Former Chicago Alderman and current Head of the UIC Political Science Department Dick Simpson shed some light on just how corrupt Chicago is recently. On Feb. 15, Simpson, his colleagues and students published a comprehensive report on the lengthy conviction history of Chicago and Illinois.
The research was presented before the City Council, and could be used to assess and repair what many residents feel is a broken political system. The research indicated that Chicago is the most corrupt city in the country, and that Illinois is the third most corrupt state in America. This information made the news circles locally, and it didn't surprise many.
However, from a real estate perspective, one of the most interesting calculations in the report is the cost of corruption. Using data that includes the cost of prosecuting politicians, waste from patronage and other costs to state and city taxpayers, the report states that corruption costs Illinois residents about $500 million each year. Broken down per resident, based on U.S. Census 2011 data, that’s $38.85.
It’s not bad, all things considered. But that figure is likely much higher.
“We’re still trying to add to our team a couple of technical experts to make the number exact,” Simpson said. “The $500 million is still educated work based on the scandals we’ve studied and the testimony before committees like the governor’s commission on ethics reform. We’re still trying to tie that down and it’s very difficult. We think within the year we’ll be able to state pretty definitively, just like we can how many people are convicted, we’ll be able to say how much corruption is costing. And that cost is much higher than just the prosecution.”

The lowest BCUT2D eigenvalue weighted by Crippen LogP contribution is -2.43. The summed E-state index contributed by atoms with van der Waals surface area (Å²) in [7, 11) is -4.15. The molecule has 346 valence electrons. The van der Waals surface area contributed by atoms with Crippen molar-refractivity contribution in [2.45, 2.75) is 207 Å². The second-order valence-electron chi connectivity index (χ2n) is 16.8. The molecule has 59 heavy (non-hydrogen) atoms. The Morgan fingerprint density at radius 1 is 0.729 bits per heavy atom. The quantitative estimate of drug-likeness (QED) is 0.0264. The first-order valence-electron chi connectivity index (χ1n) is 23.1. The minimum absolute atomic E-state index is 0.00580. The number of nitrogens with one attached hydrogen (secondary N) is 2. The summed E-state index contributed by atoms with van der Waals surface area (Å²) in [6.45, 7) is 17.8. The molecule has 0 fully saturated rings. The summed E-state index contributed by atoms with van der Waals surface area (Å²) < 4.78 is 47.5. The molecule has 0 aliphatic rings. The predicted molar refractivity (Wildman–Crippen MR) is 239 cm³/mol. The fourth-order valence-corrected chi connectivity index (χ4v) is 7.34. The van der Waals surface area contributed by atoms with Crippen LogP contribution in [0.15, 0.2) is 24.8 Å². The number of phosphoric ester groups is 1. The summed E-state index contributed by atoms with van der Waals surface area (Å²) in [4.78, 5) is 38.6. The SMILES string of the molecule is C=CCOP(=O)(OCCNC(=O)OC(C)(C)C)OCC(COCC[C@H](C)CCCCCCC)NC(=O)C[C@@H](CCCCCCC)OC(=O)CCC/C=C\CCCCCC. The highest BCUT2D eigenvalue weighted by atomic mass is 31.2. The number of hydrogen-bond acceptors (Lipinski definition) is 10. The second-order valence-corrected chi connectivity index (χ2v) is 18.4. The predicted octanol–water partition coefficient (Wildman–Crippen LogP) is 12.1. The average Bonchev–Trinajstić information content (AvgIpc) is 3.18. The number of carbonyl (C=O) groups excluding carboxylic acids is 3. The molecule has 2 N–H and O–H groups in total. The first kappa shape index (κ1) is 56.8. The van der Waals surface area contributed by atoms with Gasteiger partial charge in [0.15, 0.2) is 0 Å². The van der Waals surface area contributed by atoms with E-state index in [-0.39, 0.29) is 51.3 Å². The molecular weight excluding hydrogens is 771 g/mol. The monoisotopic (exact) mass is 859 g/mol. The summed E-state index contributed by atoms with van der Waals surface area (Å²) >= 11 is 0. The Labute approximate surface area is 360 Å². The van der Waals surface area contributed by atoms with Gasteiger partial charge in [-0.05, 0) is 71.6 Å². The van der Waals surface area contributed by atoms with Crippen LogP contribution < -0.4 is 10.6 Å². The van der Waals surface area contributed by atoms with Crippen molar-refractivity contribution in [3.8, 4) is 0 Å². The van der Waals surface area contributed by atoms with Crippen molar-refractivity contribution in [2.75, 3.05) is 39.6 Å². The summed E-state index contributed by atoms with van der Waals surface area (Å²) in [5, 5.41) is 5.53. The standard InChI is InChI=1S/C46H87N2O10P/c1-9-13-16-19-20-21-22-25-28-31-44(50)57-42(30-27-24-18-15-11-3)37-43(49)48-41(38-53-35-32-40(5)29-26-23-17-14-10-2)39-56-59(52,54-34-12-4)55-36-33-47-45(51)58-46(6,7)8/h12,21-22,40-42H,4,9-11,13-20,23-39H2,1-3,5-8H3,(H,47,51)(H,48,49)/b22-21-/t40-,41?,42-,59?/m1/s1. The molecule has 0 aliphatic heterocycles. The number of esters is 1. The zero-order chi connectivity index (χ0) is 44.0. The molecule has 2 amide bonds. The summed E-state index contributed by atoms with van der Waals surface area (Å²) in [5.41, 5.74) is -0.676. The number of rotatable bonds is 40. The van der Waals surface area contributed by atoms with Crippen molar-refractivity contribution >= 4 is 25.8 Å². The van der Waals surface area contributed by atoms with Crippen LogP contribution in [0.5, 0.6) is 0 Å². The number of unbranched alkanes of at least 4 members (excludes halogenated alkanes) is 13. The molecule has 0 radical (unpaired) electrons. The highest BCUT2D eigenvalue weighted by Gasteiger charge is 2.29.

Indeed, prosecuting high-profile figures, with expensive attorneys, is taxing. But one of the hardest figures to calculate is the loss of better opportunity. For instance, let’s say that the parking meter deal was short-sighted at best and the product of side dealing at worst, like some have suggested (then-Mayor Richard M. Daley was hired by the law firm that handled the transaction shortly after he left office).
Broken down, you have the actual costs to residents of the city: the higher fees to park, which quadrupled in most areas of the city. Next you have the built-in costs to make the deal happen, like attorney’s fees and labor hours spent going over the contract (even the cost of printing a 500-page contract that by most accounts was given to council members only shortly before the vote was held). Lastly, the duration of the contract that prevents the city from negotiating a better deal.
When the more accurate estimate is prepared by Simpson’s group, my guess is that we’ll wish it was only $38.85 per resident.
(Note: Below is the full interview with Dick Simpson)